Traction: Summary Review

This is a summary review of Traction containing key details about the book.

What is Traction About?

Traction will teach you the nineteen channels you can use to build a customer base, and how to pick the right ones for your business. The authors know that there’s no one-size-fits-all solution; every startup faces unique challenges and will benefit from a blend of these nineteen traction channels. They offer a three-step framework (called Bullseye) to figure out which ones will work best for your business. But no matter how you apply them, the lessons and examples in Traction will help you create and sustain the growth your business desperately needs.

Who is the author of Traction?

Gabriel Weinberg is the CEO & Founder of DuckDuckGo, the Internet privacy company that empowers you to seamlessly take control of your personal information online, without any tradeoffs. Since 2008, Weinberg has grown DuckDuckGo from a self-funded operation out of his dusty basement into a business with over $25 million in revenue and 50 employees across multiple continents.

Justin Mares is the former Director of Revenue at Exceptional, a software company that Rackspace acquired for 8 figures in 2013. He has previously founded two startups (one acquired, one bust) and runs a growth meetup in San Francisco.

How long is Traction?

  • Print length: 288 pages

What genre is Traction?

Business, Entrepreneurship, Nonfiction

What are good quotes from Traction?

“Almost every failed startup has a product. What failed startups don’t have are enough customers.”

“Poor distribution - not product - is the number one cause of failure.”

“Many entrepreneurs who build great products simply don’t have a good distribution strategy.”

“The faster you run high quality experiments, the more likely you’ll find scalable, effective growth tactics. Determining the success of a customer acquisition idea is dependent on an effective tracking and reporting system, so don’t start testing until your tracking/reporting system has been implemented.”

“This is what we call the 50% rule: spend 50% of your time on product and 50% on traction.”

“In the case of, RJMetrics built a tool that translates SQL queries to MongoDB syntax (two database technologies). This”

“Good customer support is so rare that, if you simply try to make your customers happy, they are likely to spread the news of your awesome product on that basis alone.”

“The only essential thing is growth. Everything else we associate with startups follows from growth.”

“we had not started blogging at the beginning the way we did, Unbounce”

“Though media outlets are increasingly on the lookout for good stories, there are still challenges to getting exposure. Tens of thousands of companies are clamoring for media coverage. Jason Kincaid, a former reporter at TechCrunch, told us that he got pitched over 50 times each day. What gets a reporter’s attention? Milestones: raising money, launching a new product, breaking a usage barrier, a PR stunt, big partnership or a special industry report. Each of these events is interesting and noteworthy enough to potentially generate some coverage. Jason advises bundling smaller announcements together into one big announcement whenever possible. Breaking a useage barrier is great. Releasing a new version is noteworthy. But releasing a new version and breaking a usage barrier in the process is even more compelling.”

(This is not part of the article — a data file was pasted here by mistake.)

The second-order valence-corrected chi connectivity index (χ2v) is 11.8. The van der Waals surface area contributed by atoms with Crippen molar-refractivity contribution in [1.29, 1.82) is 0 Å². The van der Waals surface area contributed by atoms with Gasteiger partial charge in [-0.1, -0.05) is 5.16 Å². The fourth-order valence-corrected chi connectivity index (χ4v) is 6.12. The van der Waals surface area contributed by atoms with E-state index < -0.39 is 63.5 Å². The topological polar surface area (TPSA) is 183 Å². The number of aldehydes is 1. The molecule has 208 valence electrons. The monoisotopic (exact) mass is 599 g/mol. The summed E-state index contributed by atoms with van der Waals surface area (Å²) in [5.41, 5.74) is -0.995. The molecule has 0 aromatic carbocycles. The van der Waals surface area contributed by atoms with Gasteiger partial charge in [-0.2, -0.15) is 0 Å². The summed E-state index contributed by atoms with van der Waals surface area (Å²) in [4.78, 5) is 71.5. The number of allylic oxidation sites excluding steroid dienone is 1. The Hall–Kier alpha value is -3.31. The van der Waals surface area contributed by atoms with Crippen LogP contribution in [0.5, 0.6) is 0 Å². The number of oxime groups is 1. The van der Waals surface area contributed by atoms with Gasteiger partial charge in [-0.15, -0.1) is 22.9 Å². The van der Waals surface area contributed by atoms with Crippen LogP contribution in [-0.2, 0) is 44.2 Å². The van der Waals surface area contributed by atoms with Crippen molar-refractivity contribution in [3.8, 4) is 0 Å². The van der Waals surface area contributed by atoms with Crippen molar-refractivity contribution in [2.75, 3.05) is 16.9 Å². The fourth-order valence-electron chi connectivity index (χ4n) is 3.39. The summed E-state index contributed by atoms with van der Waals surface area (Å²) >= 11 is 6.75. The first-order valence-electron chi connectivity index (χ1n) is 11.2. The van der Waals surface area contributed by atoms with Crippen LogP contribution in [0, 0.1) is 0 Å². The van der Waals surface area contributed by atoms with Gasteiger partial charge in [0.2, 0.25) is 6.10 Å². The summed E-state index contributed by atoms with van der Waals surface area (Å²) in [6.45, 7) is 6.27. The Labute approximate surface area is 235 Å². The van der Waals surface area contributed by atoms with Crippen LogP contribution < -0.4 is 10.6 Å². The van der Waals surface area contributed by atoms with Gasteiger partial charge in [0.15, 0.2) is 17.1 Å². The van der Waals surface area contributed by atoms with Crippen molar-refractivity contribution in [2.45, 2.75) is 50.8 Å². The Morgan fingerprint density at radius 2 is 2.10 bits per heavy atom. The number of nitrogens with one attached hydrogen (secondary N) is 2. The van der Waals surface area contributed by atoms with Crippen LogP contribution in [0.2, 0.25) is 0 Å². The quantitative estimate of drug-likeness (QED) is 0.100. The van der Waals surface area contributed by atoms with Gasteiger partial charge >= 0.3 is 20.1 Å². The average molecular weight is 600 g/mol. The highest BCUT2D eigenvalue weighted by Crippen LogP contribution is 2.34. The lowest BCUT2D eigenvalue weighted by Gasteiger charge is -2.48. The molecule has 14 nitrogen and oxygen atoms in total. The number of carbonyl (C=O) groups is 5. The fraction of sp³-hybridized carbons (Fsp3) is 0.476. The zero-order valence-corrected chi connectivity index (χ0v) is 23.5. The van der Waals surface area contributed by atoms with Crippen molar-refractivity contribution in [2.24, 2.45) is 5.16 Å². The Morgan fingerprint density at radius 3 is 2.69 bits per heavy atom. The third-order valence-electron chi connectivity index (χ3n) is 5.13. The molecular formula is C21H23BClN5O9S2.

“In particular, your tests should be designed to answer these questions: How much does it cost to acquire each customer through this channel strategy? How many customers are available through this channel strategy? Are the customers you are getting through this channel the ones you want right now?”

“owns and creates content for domains like and, which contain keywords a potential RJMetrics customer would search for.”

― Gabriel Weinberg and Justin Mares, Traction

What are the chapters in Traction?

Chapter 1: Traction Channels
Chapter 2: Traction Thinking
Chapter 3: Bullseye
Chapter 4: Traction Testing
Chapter 5: Critical Path
Chapter 6: Targeting Blogs
Chapter 7: Publicity
Chapter 8: Unconventional PR
Chapter 9: Search Engine Marketing (SEM)
Chapter 10: Social and Display Ads
Chapter 11: Offline Ads
Chapter 12: Search Engine Optimization (SEO)
Chapter 13: Content Marketing
Chapter 14: Email Marketing
Chapter 15: Viral Marketing
Chapter 16: Engineering as Marketing
Chapter 17: Business Development (BD)
Chapter 18: Sales
Chapter 19: Affiliate Programs
Chapter 20: Existing Platforms
Chapter 21: Trade Shows
Chapter 22: Offline Events
Chapter 23: Speaking Engagements
Chapter 24: Community Building

Chief Editor

Tal Gur is an impact-driven entrepreneur, author, and investor. After trading his daily grind for a life of his own daring design, he spent a decade pursuing 100 major life goals around the globe. His journey and most recent book, The Art of Fully Living - 1 Man, 10 Years, 100 Life Goals Around the World, has led him to found Elevate Society and other impact-driven ventures.

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